Quantum Computing : A preliminary research analysis report

by Jsevillamol 16d5th Nov 20192 min readNo comments

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[This is a linkpost to Quantum Computing : A preliminary research analysis report]

Quite recently, Google released a paper claiming to have build a programmable quantum computer capable of solving in 20 milliseconds a sampling problem that would take 2.5 days to solve in the fastest 2019 supercomputer.

Among its potential uses, Quantum Computing (QC) will allow breaking classical cryptographic codes, simulate large quantum systems and faster search and optimization.

This could have implications on some of the areas of interest to a long termist, including in Artificial Intelligence, Biosecurity and Atomically Precise Manufactoring - as well as presenting new technological risks (such as undermining the current infrastructure for online transactions).

In response to the recent developments in the field and the above considerations, I resolved to discuss the relevance of Quantum Computing (QC) from the point of view of a philanthropist, as to better understand the risks and benefits posed by this technology.

A summary of the main conclusions I reached is reproduced below. You can see the full report here. Suggestions and comments are welcome!

Executive summary

  • QC could unlock a significant amount of computing power for quantizable algorithms, and this could have implications on AI timelines and the kind of AI designs we will first see. This area of research seems well funded by big companies (Google, IBM, Microsoft). More
  • Due to its potential applications to advance transformative AI, I would be medium excited to see further research on the effects of QC compute overhang on AI timelines and possible policy implications for regulation of AI development. This line of research seems however bottlenecked by our understanding of how extra compute in general affects AI timelines, research on QC timelines and research in QC policy. More
  • I expect QC developments neither hinder nor help with bottlenecks in current research agendas in AI alignment, and I see no need to currently invest in expertise in this intersection. More
  • QC compromises secure communication and online transactions, which could have profound economic effects. The scale of this problem is unclear. This issue seems to be receiving a commensurate amount of attention from government orgs (NIST) and industry (ETSI), and overall tractable. More
  • QC could have an effect on computer hardware design. I am unsure of how promising this research line is compared to other research lines in hardware design. I’d be keen on seeing a 10 hour research project reflecting on this. More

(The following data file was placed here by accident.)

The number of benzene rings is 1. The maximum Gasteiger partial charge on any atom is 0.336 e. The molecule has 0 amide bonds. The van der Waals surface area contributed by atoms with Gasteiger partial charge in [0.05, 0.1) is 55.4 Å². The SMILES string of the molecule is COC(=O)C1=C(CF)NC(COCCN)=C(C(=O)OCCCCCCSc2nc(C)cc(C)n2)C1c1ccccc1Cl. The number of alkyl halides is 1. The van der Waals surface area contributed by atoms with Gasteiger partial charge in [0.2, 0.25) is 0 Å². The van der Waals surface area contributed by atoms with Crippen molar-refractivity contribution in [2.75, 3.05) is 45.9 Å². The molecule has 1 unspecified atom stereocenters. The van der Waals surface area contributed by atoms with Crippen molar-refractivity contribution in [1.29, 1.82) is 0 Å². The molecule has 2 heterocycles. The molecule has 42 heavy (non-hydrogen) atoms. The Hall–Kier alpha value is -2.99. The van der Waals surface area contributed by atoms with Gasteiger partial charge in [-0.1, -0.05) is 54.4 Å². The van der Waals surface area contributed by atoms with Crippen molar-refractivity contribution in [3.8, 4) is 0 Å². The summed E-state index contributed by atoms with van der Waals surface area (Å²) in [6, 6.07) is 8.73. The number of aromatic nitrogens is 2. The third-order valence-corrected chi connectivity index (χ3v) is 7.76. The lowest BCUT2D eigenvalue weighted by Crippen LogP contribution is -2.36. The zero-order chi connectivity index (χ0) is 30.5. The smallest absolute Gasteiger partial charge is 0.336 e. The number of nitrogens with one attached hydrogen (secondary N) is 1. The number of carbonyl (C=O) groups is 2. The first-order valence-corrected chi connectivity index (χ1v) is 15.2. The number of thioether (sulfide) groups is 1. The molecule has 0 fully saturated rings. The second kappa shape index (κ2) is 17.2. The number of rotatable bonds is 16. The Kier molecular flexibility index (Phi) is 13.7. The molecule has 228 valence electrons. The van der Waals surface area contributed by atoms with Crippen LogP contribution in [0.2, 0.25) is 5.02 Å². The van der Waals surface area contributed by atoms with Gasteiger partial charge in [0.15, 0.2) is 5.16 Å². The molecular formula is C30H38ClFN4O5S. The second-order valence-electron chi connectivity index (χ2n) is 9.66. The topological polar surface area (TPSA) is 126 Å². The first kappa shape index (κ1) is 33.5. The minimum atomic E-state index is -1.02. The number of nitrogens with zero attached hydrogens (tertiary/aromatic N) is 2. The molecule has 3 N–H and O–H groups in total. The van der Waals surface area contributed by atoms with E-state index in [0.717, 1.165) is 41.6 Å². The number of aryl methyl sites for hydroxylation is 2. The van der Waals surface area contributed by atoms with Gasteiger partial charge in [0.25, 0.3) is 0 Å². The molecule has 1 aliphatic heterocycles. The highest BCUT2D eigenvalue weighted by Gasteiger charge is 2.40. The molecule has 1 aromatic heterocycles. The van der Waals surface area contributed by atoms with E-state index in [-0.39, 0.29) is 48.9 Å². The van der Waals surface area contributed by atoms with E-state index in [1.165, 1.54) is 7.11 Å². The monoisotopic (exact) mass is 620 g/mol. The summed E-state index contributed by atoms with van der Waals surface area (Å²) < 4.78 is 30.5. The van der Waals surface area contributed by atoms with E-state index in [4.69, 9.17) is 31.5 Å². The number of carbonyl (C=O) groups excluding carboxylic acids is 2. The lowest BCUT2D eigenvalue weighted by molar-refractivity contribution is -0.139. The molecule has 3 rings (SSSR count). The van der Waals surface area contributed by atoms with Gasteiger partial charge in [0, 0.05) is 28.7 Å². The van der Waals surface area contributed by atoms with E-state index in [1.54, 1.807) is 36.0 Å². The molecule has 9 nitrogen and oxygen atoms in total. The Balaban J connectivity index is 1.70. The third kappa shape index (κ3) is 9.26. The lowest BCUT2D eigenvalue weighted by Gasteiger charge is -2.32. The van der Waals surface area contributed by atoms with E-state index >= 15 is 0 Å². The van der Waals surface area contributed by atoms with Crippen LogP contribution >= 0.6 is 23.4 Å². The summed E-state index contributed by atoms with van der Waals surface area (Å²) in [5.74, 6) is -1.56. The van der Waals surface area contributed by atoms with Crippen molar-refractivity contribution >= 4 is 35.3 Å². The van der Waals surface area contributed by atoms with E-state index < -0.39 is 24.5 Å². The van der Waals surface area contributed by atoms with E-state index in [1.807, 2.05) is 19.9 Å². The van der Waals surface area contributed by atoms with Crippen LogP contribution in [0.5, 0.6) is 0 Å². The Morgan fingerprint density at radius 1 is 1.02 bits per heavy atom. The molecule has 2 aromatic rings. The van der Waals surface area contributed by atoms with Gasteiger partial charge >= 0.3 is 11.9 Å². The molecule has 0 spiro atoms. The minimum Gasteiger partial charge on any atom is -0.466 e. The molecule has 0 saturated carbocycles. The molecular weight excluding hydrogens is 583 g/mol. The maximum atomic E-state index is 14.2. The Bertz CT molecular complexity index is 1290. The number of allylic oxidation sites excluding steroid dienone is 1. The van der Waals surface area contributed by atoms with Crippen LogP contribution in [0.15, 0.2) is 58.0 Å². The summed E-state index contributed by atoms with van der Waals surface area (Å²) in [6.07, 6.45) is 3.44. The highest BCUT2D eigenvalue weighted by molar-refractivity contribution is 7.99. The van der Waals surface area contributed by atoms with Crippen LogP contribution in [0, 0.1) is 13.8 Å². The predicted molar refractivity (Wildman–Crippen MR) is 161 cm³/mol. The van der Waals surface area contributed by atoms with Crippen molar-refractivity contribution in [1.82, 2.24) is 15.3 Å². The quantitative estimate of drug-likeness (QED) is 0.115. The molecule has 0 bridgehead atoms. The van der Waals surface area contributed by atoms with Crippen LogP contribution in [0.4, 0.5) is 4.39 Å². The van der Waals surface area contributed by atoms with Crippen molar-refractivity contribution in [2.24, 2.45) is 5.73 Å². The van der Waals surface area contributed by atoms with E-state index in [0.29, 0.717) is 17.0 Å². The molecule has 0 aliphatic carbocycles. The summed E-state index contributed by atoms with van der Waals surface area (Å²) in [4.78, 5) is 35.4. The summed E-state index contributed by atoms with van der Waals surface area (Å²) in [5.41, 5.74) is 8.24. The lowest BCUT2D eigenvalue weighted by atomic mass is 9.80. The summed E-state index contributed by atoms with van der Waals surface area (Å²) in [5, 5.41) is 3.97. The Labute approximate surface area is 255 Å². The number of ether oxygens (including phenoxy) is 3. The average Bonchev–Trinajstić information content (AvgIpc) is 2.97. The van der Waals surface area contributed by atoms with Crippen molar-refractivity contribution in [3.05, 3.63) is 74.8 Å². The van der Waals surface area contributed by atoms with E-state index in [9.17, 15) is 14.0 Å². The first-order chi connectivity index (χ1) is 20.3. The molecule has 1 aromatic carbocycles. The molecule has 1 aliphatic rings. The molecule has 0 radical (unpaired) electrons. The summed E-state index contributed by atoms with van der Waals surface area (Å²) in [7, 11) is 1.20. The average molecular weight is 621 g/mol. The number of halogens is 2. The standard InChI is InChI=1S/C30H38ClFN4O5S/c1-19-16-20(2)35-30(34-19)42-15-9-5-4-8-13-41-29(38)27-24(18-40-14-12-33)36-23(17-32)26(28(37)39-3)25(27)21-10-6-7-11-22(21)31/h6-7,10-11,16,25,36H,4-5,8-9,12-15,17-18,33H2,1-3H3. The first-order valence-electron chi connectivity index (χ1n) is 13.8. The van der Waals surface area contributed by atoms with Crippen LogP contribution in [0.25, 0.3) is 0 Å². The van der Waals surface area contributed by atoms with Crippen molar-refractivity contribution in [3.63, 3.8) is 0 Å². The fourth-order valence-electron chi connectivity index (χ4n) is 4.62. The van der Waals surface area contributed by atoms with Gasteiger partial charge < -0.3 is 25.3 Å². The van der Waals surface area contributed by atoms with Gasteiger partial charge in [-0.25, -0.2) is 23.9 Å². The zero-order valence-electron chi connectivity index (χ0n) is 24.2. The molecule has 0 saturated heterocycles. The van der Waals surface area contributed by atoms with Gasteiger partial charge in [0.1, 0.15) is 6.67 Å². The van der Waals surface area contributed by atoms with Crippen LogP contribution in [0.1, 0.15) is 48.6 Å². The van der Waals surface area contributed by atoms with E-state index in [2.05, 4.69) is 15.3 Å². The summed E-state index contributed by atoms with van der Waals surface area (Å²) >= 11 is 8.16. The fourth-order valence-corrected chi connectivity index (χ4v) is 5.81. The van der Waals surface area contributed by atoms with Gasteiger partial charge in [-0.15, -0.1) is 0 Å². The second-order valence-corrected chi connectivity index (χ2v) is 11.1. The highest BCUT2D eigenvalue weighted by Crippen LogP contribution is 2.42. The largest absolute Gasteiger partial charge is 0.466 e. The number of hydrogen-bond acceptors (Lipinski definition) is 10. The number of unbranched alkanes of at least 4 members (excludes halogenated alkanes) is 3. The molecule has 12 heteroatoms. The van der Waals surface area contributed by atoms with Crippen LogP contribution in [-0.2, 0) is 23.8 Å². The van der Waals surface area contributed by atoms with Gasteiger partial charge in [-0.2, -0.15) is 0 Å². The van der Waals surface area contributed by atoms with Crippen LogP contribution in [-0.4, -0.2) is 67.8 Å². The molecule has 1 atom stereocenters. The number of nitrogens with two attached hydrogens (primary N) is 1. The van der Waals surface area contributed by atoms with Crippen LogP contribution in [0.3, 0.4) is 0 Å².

• Very tentatively, I’d guess that the development of QC would not significantly increase bio risk nor it is a specially promising tool for mitigation. More
  • QC would likely not have a major effect on Atomically Precise Manufacturing. Current research in APM is able to abstract away from the quantum mechanics of precise protein interactions and thus able to use efficient classical simulations for design. More
  • QC has some promising applications with little apparent downside in medicine, agriculture (fertilizer design) and operations research. Big companies like IBM, Google and Microsoft are aware of these applications, so I would expect little room-for-funding. It is also unclear whether there is lower hanging fruit for these applications via other avenues. More
  • Some researchers are preemptively exploring QC simulations as a basic research tool in physics and chemistry, and research of QC limits as physical limits. However it is not clear to me that basic research on physics is urgent, and I am also uncertain about how useful QC tools would be in chemistry research. An interview with an expert in quantum chemistry may clarify the issue. More
  • Some strategic and tractable research on general Quantum Computing that would be helpful to better understand its relevance includes 1) forecasting QC timelines and 2) researching whether and how QC can be regulated. I think that a 100h research project on those questions is worth funding insofar it will allow us to better understand the VOI of strategic research on concrete applications and regulation of QC. More
  • I would recommend to fund some more exploratory research in QC grantmaking as a high-risk high-reward research project. I would however recommend against funding object level research or pursuing careers in QC for philanthropic reasons. More

In this summary I have given guesses on what is worth funding. Researchers may want to look into the sections they are considering investigating themselves for open questions.


This article was written by Jaime Sevilla. This work was partially supported by the Future of Humanity Institute summer fellowship program and partly by a grant made by the Effective Altruism Foundation.

I want to thank Pablo Moreno for discussion on Quantum Computing, Jassi Pannu and Gregory Lewis for discussion on biological risks, Eric Drexler for discussion on Atomically Precise Manufacturing, Max Daniel for mentorship and Luisa Rodriguez for general feedback.

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